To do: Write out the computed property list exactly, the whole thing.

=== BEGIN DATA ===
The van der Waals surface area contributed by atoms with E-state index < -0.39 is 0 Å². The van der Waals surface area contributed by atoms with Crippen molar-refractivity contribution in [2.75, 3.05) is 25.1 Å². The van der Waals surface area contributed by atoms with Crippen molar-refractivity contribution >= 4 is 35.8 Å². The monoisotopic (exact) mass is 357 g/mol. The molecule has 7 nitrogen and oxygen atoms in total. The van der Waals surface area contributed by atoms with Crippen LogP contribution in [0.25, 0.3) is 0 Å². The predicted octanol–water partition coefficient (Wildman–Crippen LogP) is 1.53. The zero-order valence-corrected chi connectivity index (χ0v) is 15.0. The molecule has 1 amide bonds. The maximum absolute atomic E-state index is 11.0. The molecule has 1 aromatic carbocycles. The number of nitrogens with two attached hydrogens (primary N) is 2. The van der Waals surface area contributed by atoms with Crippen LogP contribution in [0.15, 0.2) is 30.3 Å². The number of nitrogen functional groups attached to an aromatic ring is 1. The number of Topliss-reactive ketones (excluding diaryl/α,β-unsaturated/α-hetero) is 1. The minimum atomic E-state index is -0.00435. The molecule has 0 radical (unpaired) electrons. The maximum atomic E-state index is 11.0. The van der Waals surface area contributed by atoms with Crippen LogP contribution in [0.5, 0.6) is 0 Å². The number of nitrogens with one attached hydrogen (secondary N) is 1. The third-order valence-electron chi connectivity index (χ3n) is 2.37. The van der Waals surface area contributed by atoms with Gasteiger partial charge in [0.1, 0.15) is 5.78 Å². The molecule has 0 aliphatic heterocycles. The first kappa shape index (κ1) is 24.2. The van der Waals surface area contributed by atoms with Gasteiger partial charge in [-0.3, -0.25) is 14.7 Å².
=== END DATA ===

The van der Waals surface area contributed by atoms with E-state index < -0.39 is 0 Å². The van der Waals surface area contributed by atoms with Crippen molar-refractivity contribution in [2.75, 3.05) is 25.1 Å². The van der Waals surface area contributed by atoms with Crippen molar-refractivity contribution >= 4 is 35.8 Å². The monoisotopic (exact) mass is 357 g/mol. The molecule has 7 nitrogen and oxygen atoms in total. The van der Waals surface area contributed by atoms with Crippen LogP contribution in [0.25, 0.3) is 0 Å². The predicted octanol–water partition coefficient (Wildman–Crippen LogP) is 1.53. The zero-order valence-corrected chi connectivity index (χ0v) is 15.0. The molecule has 1 amide bonds. The maximum absolute atomic E-state index is 11.0. The molecule has 1 aromatic carbocycles. The number of nitrogens with two attached hydrogens (primary N) is 2. The van der Waals surface area contributed by atoms with Crippen LogP contribution in [0.15, 0.2) is 30.3 Å². The number of nitrogen functional groups attached to an aromatic ring is 1. The number of Topliss-reactive ketones (excluding diaryl/α,β-unsaturated/α-hetero) is 1. The minimum atomic E-state index is -0.00435. The molecule has 0 radical (unpaired) electrons. The maximum atomic E-state index is 11.0. The van der Waals surface area contributed by atoms with Crippen LogP contribution in [0.5, 0.6) is 0 Å². The number of nitrogens with one attached hydrogen (secondary N) is 1. The third-order valence-electron chi connectivity index (χ3n) is 2.37. The van der Waals surface area contributed by atoms with Gasteiger partial charge in [0.1, 0.15) is 5.78 Å². The molecule has 0 aliphatic heterocycles. The first kappa shape index (κ1) is 24.2. The van der Waals surface area contributed by atoms with Gasteiger partial charge in [-0.3, -0.25) is 14.7 Å².